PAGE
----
Siddhartha, still determined to find life’s meaning and having exhausted all outside methods for the answers he sought, sat beneath the Bodhi tree and finally looked within himself. After many days of intense meditation, he discovered enlightenment and became Buddha, or “the one who is awake.” He had finally found that everything he had been looking for had always been present and was accessible to anyone. For many weeks he basked in the liberating tranquility of his sacred experience and did not attempt to tell anyone. He felt that what had happened could not be fully described through words. Legend has it that Brahma, the king of the gods, encouraged him to try to share what he had learned, and so he did.
He began to teach others what are known as the 4 Noble Truths and the Eightfold Path. He also shared three important realizations about reality 1) Everything is impermanent with the exception of Nirvana, which is a transcendent state free of suffering, desire and a sense of self. 2) The self doesn’t really exist. 3) Suffering results when people do not understand the first two realizations.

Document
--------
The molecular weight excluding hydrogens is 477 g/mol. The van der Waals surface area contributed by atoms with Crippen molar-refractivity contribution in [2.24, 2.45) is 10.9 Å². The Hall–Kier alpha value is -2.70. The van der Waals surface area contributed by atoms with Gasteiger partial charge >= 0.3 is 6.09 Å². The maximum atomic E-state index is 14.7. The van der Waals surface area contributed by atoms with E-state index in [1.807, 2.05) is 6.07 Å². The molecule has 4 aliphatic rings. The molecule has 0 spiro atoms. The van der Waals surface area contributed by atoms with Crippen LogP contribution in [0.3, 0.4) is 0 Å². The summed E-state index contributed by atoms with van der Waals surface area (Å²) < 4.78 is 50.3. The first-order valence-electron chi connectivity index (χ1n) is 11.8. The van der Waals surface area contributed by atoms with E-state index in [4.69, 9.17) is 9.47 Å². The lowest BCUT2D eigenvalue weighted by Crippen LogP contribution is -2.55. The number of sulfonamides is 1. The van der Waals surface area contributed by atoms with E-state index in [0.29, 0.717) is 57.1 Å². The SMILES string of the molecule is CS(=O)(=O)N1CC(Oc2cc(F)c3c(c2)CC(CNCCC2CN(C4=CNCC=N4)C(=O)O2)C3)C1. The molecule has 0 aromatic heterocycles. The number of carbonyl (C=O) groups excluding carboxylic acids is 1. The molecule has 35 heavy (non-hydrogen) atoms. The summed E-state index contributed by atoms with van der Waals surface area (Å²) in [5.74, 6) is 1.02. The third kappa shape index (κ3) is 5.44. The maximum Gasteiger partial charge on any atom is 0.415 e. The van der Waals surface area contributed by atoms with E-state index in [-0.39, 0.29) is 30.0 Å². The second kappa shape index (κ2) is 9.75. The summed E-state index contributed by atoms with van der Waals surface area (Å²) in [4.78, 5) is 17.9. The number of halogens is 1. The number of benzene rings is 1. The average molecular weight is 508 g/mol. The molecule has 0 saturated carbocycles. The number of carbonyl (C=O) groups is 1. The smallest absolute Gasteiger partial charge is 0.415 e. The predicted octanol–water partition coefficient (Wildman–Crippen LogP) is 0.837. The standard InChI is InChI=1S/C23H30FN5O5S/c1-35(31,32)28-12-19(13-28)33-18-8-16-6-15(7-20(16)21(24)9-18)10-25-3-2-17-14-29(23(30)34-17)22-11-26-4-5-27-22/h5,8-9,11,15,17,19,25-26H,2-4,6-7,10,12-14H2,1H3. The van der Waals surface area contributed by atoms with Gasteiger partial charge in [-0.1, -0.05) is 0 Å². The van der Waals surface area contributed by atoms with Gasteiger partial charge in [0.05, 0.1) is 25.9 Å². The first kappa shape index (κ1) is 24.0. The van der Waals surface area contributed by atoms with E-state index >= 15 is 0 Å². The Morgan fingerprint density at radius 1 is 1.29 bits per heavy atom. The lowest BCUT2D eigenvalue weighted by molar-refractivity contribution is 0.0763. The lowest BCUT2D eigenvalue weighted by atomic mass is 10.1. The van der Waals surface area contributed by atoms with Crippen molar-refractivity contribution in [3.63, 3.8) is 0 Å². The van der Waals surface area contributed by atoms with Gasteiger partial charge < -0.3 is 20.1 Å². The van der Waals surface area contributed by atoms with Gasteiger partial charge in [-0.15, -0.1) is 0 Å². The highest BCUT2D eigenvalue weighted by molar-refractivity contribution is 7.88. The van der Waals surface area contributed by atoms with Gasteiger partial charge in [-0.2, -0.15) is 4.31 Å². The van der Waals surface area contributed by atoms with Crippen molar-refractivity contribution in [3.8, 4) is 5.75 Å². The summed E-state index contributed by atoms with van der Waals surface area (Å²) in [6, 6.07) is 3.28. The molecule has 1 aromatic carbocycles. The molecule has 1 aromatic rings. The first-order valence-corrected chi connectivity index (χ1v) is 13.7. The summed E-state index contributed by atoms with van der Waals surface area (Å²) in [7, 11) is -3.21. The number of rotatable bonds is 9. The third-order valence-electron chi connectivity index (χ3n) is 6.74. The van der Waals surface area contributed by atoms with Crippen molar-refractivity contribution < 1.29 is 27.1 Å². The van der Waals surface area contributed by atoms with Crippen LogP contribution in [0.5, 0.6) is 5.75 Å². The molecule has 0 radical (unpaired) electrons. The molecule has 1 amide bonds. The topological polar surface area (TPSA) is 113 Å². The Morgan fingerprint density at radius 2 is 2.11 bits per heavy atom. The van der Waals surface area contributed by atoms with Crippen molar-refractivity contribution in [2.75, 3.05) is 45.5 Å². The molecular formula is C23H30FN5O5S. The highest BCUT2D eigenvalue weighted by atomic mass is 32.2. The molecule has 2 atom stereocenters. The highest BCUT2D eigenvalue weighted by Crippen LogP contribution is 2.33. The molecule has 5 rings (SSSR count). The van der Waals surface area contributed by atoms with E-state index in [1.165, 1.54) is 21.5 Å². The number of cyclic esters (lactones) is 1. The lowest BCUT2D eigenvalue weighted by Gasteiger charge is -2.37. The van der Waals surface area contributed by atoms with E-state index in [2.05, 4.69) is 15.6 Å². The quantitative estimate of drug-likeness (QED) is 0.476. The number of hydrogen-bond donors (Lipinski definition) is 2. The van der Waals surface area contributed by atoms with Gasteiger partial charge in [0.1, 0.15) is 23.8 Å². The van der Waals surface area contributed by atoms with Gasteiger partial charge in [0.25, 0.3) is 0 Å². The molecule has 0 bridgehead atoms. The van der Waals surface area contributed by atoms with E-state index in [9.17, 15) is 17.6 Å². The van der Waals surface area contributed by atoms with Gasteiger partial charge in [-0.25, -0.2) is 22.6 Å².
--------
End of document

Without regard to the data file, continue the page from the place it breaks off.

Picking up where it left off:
The 4 Noble Truths and the Eightfold Path:
- Suffering exists.
- Suffering exists because of craving.
- Suffering can be ended.
- The eight-fold path is the way to end suffering:
- Right understanding
- Right intention
- Right action
- Right speech
- Right livelihood
- Right concentration
- Right mindfulness
- Right effort
Siddhartha Gautama spent the remaining forty-five years of his life teaching the Dharma, the name given to his teachings, and spreading it throughout northern India. His powerful example and influence live on today and is still leading people to experience enlightenment throughout the world. Buddhism is a beneficial practice that can easily coincide with most religious beliefs.